Data Needs for Spatially Explicit Stock Assessments: A Simulation Study Using Stock Synthesis

LaTreese Denson , Fisheries and Wildlife, Oregon State University, Corvallis, OR
David Sampson , Coastal Oregon Marine Experiment Station, Oregon State University, Newport, OR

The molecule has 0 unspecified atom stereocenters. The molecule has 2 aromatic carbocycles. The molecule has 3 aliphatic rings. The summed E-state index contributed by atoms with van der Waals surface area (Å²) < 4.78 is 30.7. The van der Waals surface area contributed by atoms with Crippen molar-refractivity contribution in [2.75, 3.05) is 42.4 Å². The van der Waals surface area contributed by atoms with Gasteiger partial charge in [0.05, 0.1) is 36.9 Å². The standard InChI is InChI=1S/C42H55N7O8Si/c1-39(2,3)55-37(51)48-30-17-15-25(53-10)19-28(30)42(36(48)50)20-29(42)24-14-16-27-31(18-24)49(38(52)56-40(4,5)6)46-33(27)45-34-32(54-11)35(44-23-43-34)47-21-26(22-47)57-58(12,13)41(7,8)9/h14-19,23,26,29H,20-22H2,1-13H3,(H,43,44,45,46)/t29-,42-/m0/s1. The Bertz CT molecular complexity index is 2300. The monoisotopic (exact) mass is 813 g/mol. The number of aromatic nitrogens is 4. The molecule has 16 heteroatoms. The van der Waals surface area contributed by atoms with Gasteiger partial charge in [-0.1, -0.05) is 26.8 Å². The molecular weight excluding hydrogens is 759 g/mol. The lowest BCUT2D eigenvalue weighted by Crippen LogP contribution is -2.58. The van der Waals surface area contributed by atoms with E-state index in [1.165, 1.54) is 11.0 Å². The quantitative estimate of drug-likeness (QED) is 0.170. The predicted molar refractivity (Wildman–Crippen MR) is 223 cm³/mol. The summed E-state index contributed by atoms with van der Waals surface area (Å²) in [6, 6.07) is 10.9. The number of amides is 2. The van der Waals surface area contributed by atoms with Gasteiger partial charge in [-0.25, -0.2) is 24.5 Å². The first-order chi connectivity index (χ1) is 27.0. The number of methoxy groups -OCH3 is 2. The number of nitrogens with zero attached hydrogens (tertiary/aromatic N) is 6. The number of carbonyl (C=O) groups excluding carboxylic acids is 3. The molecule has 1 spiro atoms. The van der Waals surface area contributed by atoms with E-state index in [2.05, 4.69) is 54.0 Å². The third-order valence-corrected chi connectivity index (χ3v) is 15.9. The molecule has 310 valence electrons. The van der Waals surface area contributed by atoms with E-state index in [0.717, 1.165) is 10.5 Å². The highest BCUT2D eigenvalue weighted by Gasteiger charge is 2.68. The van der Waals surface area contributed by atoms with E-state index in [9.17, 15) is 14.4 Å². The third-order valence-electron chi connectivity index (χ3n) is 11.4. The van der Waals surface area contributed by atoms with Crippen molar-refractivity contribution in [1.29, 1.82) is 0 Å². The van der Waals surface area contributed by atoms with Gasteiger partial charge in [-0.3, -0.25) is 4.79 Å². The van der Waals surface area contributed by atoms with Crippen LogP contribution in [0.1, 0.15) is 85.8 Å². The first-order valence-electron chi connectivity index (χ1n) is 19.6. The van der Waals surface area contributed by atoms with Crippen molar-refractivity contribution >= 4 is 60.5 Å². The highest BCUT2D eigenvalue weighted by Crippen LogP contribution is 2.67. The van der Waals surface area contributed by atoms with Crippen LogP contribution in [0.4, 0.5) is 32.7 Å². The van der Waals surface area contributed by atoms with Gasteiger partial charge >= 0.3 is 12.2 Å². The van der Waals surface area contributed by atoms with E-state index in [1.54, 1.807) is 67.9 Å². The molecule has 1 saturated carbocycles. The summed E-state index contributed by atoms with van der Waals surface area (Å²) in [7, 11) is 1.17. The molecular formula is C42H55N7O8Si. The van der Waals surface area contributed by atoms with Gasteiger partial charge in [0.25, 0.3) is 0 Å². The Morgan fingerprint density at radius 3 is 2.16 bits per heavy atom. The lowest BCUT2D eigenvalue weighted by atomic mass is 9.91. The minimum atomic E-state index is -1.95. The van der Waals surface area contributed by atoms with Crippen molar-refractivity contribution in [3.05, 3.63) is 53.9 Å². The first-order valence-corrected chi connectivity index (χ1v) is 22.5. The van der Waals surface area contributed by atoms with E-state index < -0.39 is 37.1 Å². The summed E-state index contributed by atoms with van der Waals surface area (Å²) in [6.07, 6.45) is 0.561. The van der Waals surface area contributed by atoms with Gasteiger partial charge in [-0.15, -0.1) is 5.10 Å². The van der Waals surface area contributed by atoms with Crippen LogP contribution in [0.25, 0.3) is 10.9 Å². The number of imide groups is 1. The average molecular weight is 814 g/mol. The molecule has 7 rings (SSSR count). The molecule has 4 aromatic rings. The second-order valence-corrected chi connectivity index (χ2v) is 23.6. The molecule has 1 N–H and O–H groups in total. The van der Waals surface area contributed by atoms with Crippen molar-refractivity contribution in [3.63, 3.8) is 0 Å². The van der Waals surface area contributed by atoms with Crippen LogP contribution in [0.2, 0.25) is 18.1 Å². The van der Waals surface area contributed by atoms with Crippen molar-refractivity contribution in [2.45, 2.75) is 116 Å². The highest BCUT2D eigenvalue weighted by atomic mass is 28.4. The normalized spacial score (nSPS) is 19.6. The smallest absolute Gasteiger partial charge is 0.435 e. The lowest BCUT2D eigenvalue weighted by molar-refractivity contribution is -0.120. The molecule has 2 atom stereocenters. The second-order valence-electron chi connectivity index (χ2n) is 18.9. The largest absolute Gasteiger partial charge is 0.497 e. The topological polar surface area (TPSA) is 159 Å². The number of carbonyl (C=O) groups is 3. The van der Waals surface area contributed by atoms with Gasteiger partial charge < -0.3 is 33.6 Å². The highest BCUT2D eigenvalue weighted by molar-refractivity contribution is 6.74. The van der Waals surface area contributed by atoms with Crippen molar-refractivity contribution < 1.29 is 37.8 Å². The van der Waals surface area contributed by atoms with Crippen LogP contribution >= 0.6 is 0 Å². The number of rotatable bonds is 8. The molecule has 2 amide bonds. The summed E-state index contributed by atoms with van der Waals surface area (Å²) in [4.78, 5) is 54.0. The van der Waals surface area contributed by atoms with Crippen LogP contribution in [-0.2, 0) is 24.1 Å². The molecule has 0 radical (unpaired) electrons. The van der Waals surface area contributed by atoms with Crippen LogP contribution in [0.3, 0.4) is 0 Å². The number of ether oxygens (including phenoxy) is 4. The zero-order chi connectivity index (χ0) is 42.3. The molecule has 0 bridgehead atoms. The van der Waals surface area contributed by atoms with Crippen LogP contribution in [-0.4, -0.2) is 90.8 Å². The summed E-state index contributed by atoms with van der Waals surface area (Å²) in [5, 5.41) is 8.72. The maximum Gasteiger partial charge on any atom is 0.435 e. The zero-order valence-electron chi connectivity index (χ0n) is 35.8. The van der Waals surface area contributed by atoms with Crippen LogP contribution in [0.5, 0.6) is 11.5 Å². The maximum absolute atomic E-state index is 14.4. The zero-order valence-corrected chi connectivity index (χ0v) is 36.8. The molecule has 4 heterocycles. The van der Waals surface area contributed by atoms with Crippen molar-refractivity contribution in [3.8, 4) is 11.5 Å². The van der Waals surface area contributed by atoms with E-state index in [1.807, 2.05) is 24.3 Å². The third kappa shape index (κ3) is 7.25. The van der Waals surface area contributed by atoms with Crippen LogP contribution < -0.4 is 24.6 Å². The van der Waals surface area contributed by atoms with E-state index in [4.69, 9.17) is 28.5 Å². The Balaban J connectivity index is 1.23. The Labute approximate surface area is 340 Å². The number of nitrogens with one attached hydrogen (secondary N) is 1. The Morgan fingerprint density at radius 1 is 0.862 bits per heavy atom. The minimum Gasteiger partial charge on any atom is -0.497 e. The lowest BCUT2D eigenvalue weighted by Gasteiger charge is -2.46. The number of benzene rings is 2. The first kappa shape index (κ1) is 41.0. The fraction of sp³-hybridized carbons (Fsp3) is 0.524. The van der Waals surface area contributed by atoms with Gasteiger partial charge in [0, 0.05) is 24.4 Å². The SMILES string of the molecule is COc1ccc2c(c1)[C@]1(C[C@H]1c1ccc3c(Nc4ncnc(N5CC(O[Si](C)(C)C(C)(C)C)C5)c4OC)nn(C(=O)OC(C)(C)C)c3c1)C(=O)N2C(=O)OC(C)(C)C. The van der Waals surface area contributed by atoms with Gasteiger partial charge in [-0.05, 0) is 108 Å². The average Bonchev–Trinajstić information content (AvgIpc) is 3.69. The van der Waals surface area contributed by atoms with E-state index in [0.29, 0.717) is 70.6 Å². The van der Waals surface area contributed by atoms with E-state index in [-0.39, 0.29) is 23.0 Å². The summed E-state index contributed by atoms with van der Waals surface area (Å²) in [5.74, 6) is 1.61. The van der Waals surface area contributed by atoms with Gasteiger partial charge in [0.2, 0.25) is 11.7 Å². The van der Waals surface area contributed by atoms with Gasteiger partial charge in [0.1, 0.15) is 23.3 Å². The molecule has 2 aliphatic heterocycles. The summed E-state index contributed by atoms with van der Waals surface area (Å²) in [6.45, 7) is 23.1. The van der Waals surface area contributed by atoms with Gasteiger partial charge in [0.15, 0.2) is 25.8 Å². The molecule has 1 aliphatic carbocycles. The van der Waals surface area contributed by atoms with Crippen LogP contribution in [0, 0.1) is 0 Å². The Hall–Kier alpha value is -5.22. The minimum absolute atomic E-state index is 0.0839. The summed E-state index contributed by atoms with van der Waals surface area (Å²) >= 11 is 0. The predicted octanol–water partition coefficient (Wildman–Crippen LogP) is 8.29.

Environmentally driven dispersal of larvae can result in spatial settlement patterns of recruits. If there is limited movement of post-settlement fish and non-uniform spatial harvesting, important spatial age-structure can develop within a stock. Stocks of nearshore rockfish (Sebastes spp.) often have regionally variable age-compositions, indicative of different histories of recruitment or exploitation. To assess these stocks, data typically are aggregated across subpopulations. A variety of assessment data and model configurations (MCs) can be used to estimate stock status. Using an inappropriate MC can introduce bias and imprecision into assessment estimates. This study uses an operating model (OM) and simulated data in Stock Synthesis to assess the bias and imprecision in estimates of virgin and current spawning biomass and depletion. The experimental design includes the following factors: (a) use of survey data and environmental indices in the MC; (b) using disaggregated (2 regions as generated by the OM) or aggregated data (1 region); and (c) incorporating different patterns in the OM’s regional exploitation and environmentally driven recruitment distribution. Results indicate that the model configuration has greater influence on estimates than the environmental or exploitation histories. MCs that use more of the available disaggregated data generally are less biased and more precise.